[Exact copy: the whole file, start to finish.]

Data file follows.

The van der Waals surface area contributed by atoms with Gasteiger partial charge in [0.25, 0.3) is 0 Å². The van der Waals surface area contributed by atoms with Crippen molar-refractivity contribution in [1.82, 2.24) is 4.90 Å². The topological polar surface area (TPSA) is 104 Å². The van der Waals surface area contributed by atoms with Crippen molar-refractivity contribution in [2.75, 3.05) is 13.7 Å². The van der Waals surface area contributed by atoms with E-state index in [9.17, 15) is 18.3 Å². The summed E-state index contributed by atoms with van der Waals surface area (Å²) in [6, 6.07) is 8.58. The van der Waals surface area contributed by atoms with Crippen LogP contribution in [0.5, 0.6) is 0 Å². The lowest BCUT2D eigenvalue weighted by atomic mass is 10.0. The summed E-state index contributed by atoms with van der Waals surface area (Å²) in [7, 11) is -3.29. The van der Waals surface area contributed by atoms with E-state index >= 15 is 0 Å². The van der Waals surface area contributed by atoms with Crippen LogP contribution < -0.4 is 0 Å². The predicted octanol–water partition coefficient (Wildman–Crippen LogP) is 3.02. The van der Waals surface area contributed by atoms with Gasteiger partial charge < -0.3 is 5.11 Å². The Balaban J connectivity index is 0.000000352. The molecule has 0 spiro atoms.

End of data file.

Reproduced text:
The van der Waals surface area contributed by atoms with Gasteiger partial charge in [0.25, 0.3) is 0 Å². The van der Waals surface area contributed by atoms with Crippen molar-refractivity contribution in [1.82, 2.24) is 4.90 Å². The topological polar surface area (TPSA) is 104 Å². The van der Waals surface area contributed by atoms with Crippen molar-refractivity contribution in [2.75, 3.05) is 13.7 Å². The van der Waals surface area contributed by atoms with E-state index in [9.17, 15) is 18.3 Å². The summed E-state index contributed by atoms with van der Waals surface area (Å²) in [6, 6.07) is 8.58. The van der Waals surface area contributed by atoms with Crippen LogP contribution in [0.5, 0.6) is 0 Å². The lowest BCUT2D eigenvalue weighted by atomic mass is 10.0. The summed E-state index contributed by atoms with van der Waals surface area (Å²) in [7, 11) is -3.29. The van der Waals surface area contributed by atoms with E-state index >= 15 is 0 Å². The van der Waals surface area contributed by atoms with Crippen LogP contribution < -0.4 is 0 Å². The predicted octanol–water partition coefficient (Wildman–Crippen LogP) is 3.02. The van der Waals surface area contributed by atoms with Gasteiger partial charge < -0.3 is 5.11 Å². The Balaban J connectivity index is 0.000000352. The molecule has 0 spiro atoms.